WASHINGTON DC – U.S.-based international broadcasters today renewed their call for the release of Alhurra TV correspondent Bashar Fahmi, who disappeared in Syria on August 20, 2012.
“Reporting from Syria under the current conditions is inherently risky, but ongoing incidents such as this really bring the risks home,” said Jeff Shell, chairman of the Broadcasting Board of Governors, which provides funding and oversight for Alhurra. “This board has been profoundly concerned about Bashar Fahmi since the moment he disappeared. We call for his immediate release in the name of media freedom in Syria and everywhere.”
Fahmi was reporting from Aleppo with three other journalists when a firefight erupted; Japanese journalist Mika Yamamoto was killed and cameraman Cüneyt Ünal was captured.
Fahmi went missing after the firefight. No one has heard from him since, nor has any group claimed responsibility for his capture. The Syrian government released Ünal in November 2012 after a delegation of Turkish parliamentarians and media organization representatives traveled to Damascus to secure the two journalists’ release.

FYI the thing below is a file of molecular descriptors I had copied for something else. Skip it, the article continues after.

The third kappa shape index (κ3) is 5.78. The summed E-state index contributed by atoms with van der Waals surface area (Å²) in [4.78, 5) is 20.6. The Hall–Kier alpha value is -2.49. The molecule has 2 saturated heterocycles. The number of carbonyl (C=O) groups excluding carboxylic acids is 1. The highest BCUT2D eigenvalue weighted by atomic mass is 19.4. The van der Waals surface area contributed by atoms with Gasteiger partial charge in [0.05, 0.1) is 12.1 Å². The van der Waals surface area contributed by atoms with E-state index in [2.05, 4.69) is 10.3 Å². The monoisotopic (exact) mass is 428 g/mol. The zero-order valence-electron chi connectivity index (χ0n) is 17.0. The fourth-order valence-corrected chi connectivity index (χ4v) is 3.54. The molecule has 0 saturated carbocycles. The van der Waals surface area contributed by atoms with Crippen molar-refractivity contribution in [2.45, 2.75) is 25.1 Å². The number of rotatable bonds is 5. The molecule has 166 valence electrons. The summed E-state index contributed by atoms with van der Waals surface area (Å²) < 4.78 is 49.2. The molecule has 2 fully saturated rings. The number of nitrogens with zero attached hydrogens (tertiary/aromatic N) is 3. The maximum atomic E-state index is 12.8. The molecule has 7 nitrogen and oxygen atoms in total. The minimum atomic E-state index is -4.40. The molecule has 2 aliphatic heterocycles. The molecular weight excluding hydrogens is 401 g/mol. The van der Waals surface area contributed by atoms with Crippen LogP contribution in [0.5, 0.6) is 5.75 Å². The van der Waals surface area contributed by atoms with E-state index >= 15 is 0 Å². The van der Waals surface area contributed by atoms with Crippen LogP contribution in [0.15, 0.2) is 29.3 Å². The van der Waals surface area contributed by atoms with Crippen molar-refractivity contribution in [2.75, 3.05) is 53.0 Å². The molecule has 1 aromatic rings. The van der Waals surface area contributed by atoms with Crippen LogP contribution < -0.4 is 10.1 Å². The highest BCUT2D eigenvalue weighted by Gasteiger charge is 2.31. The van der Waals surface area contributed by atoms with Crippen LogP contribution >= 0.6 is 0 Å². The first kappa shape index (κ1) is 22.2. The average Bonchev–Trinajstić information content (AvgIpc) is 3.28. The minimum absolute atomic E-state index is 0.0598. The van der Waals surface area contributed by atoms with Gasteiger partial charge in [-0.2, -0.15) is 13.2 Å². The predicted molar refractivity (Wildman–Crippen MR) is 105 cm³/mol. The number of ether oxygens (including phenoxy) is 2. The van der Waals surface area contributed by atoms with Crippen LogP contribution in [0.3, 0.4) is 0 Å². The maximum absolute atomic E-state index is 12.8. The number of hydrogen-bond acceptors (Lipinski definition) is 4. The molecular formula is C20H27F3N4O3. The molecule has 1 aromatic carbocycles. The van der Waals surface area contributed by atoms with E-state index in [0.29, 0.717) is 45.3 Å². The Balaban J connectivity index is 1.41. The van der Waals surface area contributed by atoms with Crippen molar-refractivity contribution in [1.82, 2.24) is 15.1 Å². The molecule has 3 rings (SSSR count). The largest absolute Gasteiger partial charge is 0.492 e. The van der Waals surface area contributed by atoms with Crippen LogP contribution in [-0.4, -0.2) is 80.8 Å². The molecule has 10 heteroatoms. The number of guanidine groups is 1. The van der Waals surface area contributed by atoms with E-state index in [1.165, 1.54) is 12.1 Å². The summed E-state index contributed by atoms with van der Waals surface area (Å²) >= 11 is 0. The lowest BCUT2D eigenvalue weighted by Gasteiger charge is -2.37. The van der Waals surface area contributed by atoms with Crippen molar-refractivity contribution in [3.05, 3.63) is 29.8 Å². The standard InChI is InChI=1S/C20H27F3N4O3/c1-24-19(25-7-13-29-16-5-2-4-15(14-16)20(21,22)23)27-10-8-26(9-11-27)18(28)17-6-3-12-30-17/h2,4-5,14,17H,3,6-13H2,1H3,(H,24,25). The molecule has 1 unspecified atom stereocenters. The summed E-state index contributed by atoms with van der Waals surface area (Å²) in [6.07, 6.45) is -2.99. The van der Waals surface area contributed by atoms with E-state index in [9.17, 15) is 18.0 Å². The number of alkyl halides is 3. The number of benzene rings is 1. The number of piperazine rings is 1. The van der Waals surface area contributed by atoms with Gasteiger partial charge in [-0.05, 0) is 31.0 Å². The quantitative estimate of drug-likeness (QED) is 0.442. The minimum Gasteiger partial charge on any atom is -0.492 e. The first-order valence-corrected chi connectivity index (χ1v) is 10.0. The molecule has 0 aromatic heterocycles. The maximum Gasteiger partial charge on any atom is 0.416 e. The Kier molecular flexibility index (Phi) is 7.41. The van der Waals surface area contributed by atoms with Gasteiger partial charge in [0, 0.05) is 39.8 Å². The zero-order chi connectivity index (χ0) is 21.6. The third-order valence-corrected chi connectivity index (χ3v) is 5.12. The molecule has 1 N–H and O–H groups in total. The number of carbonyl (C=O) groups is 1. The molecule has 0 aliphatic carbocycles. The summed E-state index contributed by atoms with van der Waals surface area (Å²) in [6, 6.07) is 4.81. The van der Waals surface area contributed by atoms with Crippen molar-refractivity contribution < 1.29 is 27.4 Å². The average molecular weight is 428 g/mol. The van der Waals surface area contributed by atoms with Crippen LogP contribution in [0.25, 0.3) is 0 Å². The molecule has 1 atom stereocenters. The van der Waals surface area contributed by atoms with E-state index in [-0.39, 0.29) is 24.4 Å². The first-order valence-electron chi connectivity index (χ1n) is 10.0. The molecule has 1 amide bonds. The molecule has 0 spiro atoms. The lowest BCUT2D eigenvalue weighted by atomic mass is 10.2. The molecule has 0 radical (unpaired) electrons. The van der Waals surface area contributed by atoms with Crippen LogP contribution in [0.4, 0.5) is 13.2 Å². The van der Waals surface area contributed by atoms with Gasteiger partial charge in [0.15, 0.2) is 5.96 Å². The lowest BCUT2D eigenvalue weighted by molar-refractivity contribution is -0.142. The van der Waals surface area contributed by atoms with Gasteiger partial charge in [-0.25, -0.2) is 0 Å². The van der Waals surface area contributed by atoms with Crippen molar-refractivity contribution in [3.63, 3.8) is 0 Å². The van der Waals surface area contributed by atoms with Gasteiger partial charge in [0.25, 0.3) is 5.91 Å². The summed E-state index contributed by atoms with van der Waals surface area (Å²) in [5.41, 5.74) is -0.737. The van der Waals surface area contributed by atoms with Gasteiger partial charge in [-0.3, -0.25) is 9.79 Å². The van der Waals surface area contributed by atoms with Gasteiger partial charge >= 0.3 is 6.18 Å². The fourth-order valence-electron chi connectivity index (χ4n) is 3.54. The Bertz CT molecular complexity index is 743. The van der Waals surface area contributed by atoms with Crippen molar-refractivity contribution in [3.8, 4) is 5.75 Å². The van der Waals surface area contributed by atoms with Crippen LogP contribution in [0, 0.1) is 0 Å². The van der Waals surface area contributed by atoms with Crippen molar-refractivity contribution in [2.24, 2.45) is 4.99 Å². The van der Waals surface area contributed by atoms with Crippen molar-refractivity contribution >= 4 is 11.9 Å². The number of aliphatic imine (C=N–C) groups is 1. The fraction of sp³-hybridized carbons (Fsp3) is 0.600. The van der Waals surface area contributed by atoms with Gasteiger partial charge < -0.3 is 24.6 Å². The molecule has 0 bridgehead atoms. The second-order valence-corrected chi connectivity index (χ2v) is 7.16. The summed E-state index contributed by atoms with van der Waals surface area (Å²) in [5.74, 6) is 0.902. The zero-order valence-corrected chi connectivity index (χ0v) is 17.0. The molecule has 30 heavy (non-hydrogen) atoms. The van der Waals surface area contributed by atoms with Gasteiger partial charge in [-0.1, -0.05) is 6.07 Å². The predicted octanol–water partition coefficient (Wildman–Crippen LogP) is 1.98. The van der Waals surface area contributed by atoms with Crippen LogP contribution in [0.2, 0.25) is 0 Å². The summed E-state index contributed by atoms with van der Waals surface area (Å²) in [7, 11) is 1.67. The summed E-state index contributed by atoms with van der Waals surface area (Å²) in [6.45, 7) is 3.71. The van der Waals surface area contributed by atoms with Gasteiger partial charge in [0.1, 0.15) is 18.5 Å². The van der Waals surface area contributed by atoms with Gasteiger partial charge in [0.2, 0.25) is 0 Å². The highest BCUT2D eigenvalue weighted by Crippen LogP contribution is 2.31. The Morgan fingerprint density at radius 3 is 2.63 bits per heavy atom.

“It is unimaginable that one year later we are still at a loss for information regarding the whereabouts or well-being of Bashar,” said Michael Meehan, a BBG member and the chairman of the board overseeing the Middle East Broadcasting Networks, Inc., which manages Alhurra and Radio Sawa. “This has been a long year of uncertainty and pain for Bashar’s wife and children and his Alhurra family. Our hearts go out to all of them. We appeal to anyone with information about Bashar to please contact the BBG.”
“Bashar is a dedicated and courageous journalist who went into Syria to tell the story of the Syrian people,” noted MBN President Brian Conniff. “Journalists should be able to report freely, without fear of attacks. Bashar risked his life to report on Syria. He did it because of his passion to tell the world about what was happening in the war-torn country.”
According to the Committee to Protect Journalists, Syria was the most dangerous country for journalists in 2012. Last year, 28 journalists were killed, 21 were abducted and 15 were imprisoned in Syria. In addition to Fahmi, two American journalists, Austin Tice and James Foley disappeared while reporting in Syria.